Interloper: Or, How I Learned to Stop Worrying and Love the Silence
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Solitude is an invaluable precaution, you know. Only people who need what I have to offer ever find me, as is my design. Precautions are necessary for doing good, as throwing oneself into the fray with no plan will always result in more harm than benefit. Alas, one cannot propagate the good without unintended harm.

The forest is quiet outside. To most, this is unnerving enough to keep them far, far away from my humble abode. Something about the human psyche keeps them separated from what is unnatural, and nothing is more unnatural than a quiet forest. Enough superstition here for their safekeeping, especially as the silence grows ever larger.

What few visitors I do get are nearly always planned for and taken care of.


Truth be told, I don't know when I first saw them. Maybe I had seen them out of the corner of my eye before, flitting in and about the stalks of fungus which had overtaken even the roots of the trees surrounding my little slice of the world. Maybe they had been amongst the treetops, untouched by the spores which hung heavy in the air. Maybe they hadn't been present at all. When you spend so long in one place, though, you become attuned to it, and begin to notice even the most minor of disturbances. A change in the winds, a drop in humidity, anything so long as it is perceptible and it is yours. Around then is when I truly laid eyes on them first.

They were a thin figure, quite easy to miss, but I just barely heard their breathing over the silence of the woods. Their eyes were closed, but through the way their chest heaved while they breathed in the miasma of this place, I could tell they were not of the nearby town. Their movements were nearly manic and frenzied, not languid and devoid of life as the townspeople were. Not knowing what to do, I sat, watched, and listened while the mysterious figure continued to breathe, twitching. They, too, stood with their eyes closed, simply breathing. I knew that this would be dangerous for the interloper, as the fungus had already begun to take root in their lungs. At first, I called out only gently, to avoid startling them.

Unfortunately, gentleness is not always recieved in kind.

I find it suprising that someone can run that fast, but I suppose a burst of manic energy would do something similar. I gave pursuit, but before long it was just me and the silent sentinels of the trees. The air was less heavy here. It was an odd feeling, to be out where it was not. It felt almost sickly sweet, dancing on the border between delicious and disgusting. It was cloying in the way a corpse smells from a distance, divorced from the putrid scents of rotting meat, bearing only the inviting allure of sustenance to any of nature's carrion-feeders. Further out laid fresh carrion for the fungus to envelop and strip bare, but it would not happen that day. I would not venture beyond the boundaries of my woods, and I returned home.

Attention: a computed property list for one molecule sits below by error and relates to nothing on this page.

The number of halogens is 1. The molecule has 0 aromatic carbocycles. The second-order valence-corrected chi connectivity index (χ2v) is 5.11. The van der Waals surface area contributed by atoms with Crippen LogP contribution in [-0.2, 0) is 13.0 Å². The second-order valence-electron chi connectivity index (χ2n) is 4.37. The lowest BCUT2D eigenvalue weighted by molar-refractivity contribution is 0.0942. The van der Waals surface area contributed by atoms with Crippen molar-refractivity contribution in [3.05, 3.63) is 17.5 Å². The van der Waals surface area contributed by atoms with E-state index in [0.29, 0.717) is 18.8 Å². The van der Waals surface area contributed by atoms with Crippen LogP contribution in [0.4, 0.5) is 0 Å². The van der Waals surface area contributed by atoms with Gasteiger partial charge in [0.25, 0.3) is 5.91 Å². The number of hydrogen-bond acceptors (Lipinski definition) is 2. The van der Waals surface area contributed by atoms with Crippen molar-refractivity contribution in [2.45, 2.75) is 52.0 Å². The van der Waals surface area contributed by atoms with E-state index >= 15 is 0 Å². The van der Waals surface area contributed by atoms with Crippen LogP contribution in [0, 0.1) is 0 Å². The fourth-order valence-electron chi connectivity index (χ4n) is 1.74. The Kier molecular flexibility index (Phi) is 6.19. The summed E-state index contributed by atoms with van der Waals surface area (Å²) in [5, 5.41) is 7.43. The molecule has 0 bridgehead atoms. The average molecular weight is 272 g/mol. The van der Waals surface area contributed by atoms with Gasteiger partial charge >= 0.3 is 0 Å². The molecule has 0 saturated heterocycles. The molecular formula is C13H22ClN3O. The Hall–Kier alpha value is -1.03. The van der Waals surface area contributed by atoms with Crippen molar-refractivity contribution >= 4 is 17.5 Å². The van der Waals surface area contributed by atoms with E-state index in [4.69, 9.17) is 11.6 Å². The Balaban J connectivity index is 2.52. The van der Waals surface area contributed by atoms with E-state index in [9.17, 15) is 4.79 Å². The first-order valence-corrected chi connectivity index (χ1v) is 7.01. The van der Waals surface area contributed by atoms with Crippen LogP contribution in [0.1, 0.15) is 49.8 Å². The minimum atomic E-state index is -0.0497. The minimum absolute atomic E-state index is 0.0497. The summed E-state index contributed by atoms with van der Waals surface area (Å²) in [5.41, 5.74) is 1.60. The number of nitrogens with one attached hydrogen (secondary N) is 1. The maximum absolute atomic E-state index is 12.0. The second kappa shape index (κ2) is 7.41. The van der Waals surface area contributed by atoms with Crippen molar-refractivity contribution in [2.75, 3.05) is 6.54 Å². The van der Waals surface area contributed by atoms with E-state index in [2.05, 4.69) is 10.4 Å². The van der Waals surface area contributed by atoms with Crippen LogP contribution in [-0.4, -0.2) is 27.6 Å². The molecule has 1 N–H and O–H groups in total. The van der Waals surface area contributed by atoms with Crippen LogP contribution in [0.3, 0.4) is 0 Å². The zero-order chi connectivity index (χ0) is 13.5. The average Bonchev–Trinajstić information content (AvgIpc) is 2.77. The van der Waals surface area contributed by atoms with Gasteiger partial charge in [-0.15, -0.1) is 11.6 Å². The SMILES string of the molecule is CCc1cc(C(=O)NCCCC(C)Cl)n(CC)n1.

I continued to see them, now and again. Always on the periphery of my view, darting amongst the fungus which littered the ground, spires each taller than myself. They would flit between them as if a nervous butterfly, never staying too long in once place for fear of being found. I would pursue them, as it is something which consumes without regard, and must be held in check, but they did not know. How could they know?

If I had to guess, they did it because of relief. Relief is a powerful thing, after all, and to experience a respite (however long) can keep one coming back for more. It takes rose-coloured glasses to ignore the gnawing in your lungs and in your chest, but freedom from your lifelong burden is often an unrivaled analgesic. I wish I could have explained to them that painkillers don't cure.

Each day I saw them, and each day I pursued, and each day they ran off. Each day they got a little bit slower, but still out of reach. Maybe I stopped trying. It's clear some people don't wanted to be helped, and want to make their own way in the world. It's unfortunate that some turn to dangerous methods to keep themselves standing, if only for a little while, but what can one do. Such is the way of it.

It was many years ago I saw them for the last time. They once again stood in the same clearing in which I found them first. I could hardly believe my eyes: what stood before me was more fungus than human, wreathed in a crown or halo of vibrant green. They shook with each breath, and spores hung thick in the air around them. They looked nearly majestic; a fallen angel too damaged on the descent to ever rise again. They turned to look at me, with eyes that could not see, and walked backwards into the darkness.

I do not know why I didn't follow, what force kept me rooted to the earth like the trees that obscured my vision. Perhaps I knew in my heart they were too far gone. It had taken hold in them, far beyond what any would dare harbor, but they managed to exist in spite of it. More than I can say of myself, at least.

When I walk back to my home after investigating any of the myriad of distances which come to me in this place, I kick a cloud of dust, and see where it lands. I watch the cloud of rust and dirt and spores, of dead and dying things, and of things just birthing into this new world. I see it sprawled across the foliage like a map of the stars in the sky, and I imagine where you are now, where it is now, and what you have done.

Oh, what have you done?


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